Science Cafe, Adam Walton

30th August 2009

Last updated: 28 August 2009

This week, we discuss online encyclopedia Wikipedia, and its plans to tighten up controls on its pages. There's an update on plans to bring a Japanese insect to the UK to tackle the knotweed problem. We hear research from Cardiff that claims early comets could have brought life to Earth. There's also a report on the record breaking run by the British Steam Car.

Wikipedia reaches three million articles

The online encyclopedia Wikipedia, that allows users to add and edit entires, has recently notched up 3 million articles in English (alongside millions more in over 200 languages). It has also announced a trial of tighter regulation on the content of articles - specifically those on large companies and living people. Gareth Mitchell from BBC World Service's Digital Planet joins Adam to discuss the Wikipedia phenomenon.

Tackling the knotweed problem

Plans to introduce a "sap sucking" insect from Japan to control the spread of Japanese knotweed in the UK are moving closer. Six years of scientific research has been done, and now the plans are are moving into the final stage, with reaction from the public being sought from DEFRA (see link below). Dr Richard Shaw joins the programme to explain why introducing this species (seen as controversial by some) is the best scientific method for controlling the invasive Knotweed.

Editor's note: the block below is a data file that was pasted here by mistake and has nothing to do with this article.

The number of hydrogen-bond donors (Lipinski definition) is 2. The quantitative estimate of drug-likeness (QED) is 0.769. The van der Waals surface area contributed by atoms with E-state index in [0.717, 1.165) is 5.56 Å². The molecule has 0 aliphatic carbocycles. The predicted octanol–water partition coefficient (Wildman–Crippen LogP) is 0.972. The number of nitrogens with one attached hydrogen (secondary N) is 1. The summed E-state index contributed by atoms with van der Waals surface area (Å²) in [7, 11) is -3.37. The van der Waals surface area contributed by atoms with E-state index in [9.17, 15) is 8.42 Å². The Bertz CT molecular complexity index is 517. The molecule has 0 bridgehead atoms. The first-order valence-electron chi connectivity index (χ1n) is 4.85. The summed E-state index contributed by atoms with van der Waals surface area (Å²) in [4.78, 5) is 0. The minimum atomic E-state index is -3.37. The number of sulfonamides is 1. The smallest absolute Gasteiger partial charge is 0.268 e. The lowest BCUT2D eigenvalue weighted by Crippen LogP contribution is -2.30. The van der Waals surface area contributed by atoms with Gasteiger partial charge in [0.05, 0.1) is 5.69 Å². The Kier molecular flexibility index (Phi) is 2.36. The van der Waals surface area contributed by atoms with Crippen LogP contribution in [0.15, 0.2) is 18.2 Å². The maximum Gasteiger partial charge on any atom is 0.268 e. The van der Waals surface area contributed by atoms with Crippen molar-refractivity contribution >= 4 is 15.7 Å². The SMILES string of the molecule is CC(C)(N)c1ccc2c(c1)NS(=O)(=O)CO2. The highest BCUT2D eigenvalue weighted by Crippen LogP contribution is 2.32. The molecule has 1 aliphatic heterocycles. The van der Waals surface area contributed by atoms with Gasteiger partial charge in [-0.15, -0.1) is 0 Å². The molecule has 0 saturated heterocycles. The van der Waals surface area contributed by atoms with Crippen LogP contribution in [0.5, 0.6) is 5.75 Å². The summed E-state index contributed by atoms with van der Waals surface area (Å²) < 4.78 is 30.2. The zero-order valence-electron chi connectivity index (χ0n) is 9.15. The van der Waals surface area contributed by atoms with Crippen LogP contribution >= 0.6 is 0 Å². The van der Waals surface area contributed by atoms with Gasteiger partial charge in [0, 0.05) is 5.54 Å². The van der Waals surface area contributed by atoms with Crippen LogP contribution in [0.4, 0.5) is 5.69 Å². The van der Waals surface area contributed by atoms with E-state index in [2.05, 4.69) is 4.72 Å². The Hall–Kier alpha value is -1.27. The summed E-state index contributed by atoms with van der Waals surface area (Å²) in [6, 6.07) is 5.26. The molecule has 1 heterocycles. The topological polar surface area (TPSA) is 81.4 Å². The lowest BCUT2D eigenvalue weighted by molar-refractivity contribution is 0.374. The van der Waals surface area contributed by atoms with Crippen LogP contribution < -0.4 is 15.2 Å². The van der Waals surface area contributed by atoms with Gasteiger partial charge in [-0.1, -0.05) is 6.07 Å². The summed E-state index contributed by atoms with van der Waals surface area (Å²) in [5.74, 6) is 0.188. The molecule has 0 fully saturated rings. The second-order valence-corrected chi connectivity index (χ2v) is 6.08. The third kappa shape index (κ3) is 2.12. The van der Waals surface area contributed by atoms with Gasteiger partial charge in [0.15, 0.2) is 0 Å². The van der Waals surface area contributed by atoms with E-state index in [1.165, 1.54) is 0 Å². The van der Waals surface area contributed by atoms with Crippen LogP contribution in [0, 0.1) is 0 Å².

Steaming to a record

Members of the British Steam Car team have been celebrating success after breaking a land speed record that has stood for 103 years. Their steam car "Inspiration" broke the record on two occasions last week. Alan Daulby reports on their progress.

Life from comets

The precise origins of life on Earth have long baffled scientists. Now, a new study by Professor Chandra Wickramasinghe of Cardiff Centre For Astrobiology, claims that early comets contained large quanitities of liquid water, providing conditions for primitive bacteria to form. These comets impacting Earth, according to Professor Wickramasinghe, a long-time exponent of life from space, could have triggered life.


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